Drywall Repair – Easy Ways to Repair Small Holes in Walls and Ceilings

Whether your child practiced indoor baseball or you tried to hang a picture and ended up with a tiny hole, these are the easiest and least expensive drywall damage to repair. Spackle, a putty knife, and sandpaper can be covered and made almost undetectable. Check out Drywall Repair Las Vegas for more details.

Drywall RepairStart by cutting a new patch to the same size as the hole. Use a utility knife to cut around the patch’s edges, then apply a layer of joint compound over it. Drywall cracks can make homeowners feel nervous. But if you’re not careful, the cracks can lead to more problems like water damage. Is the house going to collapse? What can I do about it?

Most drywall cracks are caused when two sheets of drywall meet. They aren’t meant to move, but if they do, it’s going to create a crack. So, the first thing you need to do is figure out what’s causing the movement. If it’s foundation shifting or natural settling, then it’s best to contact a professional drywall contractor to assess the issue.

Another common cause of drywall cracks is a moisture problem. A leaky pipe or chimney can cause sheetrock to saturate and develop an ugly browning and yellowing of the surface. Once the drywall is saturated, it begins to expand and crack just like a sponge or your mother-in-law soaking up Bellinis through sheer osmosis. The solution is to fix the source of the leak and ensure that all areas affected by the leak are properly repaired.

If the crack in the drywall is on a seam, start by widening it with a utility knife, paint scraper or chisel. This will help you determine if the crack extends past the paper tape and if it has pulled loose from the wall. If it does, then you need to peel back the tape and reapply it. Then, use a razor knife to expand the crack through the wall surface and into the stud cavity (Images 1 and 2).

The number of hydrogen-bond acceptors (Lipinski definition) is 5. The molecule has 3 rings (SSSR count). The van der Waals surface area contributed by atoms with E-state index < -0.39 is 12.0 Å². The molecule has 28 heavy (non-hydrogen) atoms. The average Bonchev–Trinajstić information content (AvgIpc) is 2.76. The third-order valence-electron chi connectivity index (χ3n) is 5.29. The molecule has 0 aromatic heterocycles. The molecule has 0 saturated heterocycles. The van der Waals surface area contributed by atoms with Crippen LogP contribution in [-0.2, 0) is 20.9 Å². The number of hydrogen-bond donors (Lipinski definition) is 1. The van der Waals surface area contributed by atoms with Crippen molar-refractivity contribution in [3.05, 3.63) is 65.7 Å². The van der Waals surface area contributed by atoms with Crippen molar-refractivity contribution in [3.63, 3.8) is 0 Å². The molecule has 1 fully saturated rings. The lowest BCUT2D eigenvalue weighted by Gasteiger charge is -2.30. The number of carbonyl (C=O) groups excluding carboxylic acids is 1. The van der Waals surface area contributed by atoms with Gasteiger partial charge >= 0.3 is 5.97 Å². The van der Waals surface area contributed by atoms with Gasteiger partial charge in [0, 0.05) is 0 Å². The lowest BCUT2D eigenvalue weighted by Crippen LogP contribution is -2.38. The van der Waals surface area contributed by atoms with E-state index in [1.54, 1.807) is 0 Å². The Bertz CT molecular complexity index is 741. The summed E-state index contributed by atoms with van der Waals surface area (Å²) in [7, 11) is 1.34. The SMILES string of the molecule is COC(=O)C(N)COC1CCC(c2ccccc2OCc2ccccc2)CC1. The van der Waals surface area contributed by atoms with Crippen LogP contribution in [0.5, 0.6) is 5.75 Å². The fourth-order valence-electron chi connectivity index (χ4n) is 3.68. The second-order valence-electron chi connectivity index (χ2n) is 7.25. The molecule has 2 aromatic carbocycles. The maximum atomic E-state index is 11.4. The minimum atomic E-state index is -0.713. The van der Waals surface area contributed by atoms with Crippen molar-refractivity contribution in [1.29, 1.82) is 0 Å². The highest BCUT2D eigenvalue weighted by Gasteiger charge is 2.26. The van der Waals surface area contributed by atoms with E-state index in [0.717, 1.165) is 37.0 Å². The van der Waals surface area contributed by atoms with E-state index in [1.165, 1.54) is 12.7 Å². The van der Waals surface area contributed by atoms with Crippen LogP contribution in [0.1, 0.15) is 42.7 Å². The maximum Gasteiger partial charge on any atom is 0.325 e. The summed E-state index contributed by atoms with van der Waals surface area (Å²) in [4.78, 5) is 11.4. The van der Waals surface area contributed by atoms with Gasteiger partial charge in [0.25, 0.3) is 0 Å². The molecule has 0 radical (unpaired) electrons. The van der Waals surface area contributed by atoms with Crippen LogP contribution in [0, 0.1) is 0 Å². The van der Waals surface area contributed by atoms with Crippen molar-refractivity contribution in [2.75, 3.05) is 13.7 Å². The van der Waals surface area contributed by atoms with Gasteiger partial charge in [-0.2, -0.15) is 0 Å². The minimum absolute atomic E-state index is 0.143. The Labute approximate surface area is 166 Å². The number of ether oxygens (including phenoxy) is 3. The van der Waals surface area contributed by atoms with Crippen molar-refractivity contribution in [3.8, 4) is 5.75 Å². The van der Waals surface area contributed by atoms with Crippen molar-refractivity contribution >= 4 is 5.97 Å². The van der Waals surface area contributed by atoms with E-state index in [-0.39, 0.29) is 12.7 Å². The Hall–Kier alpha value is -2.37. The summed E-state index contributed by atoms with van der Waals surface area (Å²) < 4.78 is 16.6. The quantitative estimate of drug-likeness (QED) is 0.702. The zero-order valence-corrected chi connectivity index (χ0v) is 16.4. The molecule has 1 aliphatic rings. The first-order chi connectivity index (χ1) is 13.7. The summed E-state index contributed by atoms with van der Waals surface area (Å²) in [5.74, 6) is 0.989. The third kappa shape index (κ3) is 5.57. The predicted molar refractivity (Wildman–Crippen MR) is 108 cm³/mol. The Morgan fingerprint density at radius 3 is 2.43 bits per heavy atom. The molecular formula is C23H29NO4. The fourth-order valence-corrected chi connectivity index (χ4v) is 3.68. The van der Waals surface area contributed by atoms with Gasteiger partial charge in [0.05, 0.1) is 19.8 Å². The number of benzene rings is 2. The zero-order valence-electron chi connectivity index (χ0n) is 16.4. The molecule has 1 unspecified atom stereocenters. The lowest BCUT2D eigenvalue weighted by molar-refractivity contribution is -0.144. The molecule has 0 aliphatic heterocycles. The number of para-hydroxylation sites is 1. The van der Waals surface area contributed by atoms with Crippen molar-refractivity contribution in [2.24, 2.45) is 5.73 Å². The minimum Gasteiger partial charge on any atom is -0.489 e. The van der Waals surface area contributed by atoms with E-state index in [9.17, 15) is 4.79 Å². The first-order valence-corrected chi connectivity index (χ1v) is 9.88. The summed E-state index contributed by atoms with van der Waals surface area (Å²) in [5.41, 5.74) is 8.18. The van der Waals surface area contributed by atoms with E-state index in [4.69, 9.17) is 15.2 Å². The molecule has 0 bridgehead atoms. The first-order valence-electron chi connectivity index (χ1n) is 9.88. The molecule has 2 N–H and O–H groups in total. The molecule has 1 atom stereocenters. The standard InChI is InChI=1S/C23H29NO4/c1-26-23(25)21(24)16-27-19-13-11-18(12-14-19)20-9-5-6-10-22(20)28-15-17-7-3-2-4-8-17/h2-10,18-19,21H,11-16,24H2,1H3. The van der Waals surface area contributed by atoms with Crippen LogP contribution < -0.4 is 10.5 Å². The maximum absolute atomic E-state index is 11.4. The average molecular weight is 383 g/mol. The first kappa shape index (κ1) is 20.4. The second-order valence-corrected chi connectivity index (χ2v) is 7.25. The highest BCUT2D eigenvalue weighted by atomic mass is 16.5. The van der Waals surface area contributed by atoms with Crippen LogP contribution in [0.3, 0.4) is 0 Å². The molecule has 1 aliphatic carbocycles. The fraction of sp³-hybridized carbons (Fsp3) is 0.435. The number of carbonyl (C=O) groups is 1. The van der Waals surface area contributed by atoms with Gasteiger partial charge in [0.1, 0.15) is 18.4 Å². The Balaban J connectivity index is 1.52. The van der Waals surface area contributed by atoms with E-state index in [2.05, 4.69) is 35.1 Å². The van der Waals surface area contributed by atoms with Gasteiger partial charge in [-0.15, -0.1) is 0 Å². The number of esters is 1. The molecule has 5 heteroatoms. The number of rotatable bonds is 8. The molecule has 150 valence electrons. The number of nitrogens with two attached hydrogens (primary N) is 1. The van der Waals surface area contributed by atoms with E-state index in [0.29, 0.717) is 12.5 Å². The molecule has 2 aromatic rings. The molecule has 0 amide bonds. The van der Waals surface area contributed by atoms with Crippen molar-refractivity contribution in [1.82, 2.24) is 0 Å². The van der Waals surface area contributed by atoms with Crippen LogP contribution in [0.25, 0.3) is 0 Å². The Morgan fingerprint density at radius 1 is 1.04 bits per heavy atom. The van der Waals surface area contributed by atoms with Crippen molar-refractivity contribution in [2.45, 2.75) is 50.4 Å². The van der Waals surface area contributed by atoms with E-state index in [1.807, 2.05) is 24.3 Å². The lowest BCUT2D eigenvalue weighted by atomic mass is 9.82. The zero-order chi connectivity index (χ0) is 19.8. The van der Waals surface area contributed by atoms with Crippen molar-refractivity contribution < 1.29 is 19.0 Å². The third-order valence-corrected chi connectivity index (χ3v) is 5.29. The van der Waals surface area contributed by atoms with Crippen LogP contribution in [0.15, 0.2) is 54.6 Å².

Now that you’ve widened the crack, apply a layer of joint compound to the entire area with your small putty knife. After the joint compound is applied, use a piece of fiberglass mesh drywall tape to wrap the crack and reinforce it. Then apply another layer of joint compound to the tape. After that, lightly sand the area and then prime and repaint.

If the crack is a long, straight vertical or horizontal line, it’s likely caused by improper installation. This might mean the wood studs weren’t adequately dried or could be a sign of structural issues.

Many types of holes can appear in drywall. From doorknob holes to cracks due to settling, the problems they cause can be more than just unsightly. They can also weaken the structure of the wall or ceiling. Taking care of these issues now can help prevent future problems, like water leaks and structural problems.

Small holes can often be fixed with a putty knife and drywall compound, but larger ones may require an adhesive patch kit. A drywall professional can help you determine the best way to repair your drywall.

If you are repairing a hole in drywall, first try to square it up by using a framing square and a utility knife to cut the area in a more rectangular shape. Always be careful when cutting into a wall; there could be electrical cords and plumbing running through it. If you aren’t sure, shine a flashlight into the hole to see what is there before you cut.

Once you have the hole squared up, cut a piece of drywall that is about twice as large as the hole. Trace the shape of the hole onto the back of this piece with a pencil or by making an indent with your finger around the edges of the shaped drywall (this is much easier to do when the paper is on). Once you have the shape traced, cut deeper into the drywall but be sure to leave the front paper intact. Snap off and peel away the excess drywall chunks.

When you are ready to patch the hole, use a putty knife to spread a thin coat of joint compound over the area. Be sure to smooth and feather the edges of the drywall so it blends in with the rest of the wall. Let the compound dry completely before proceeding to paint or hang anything on the wall.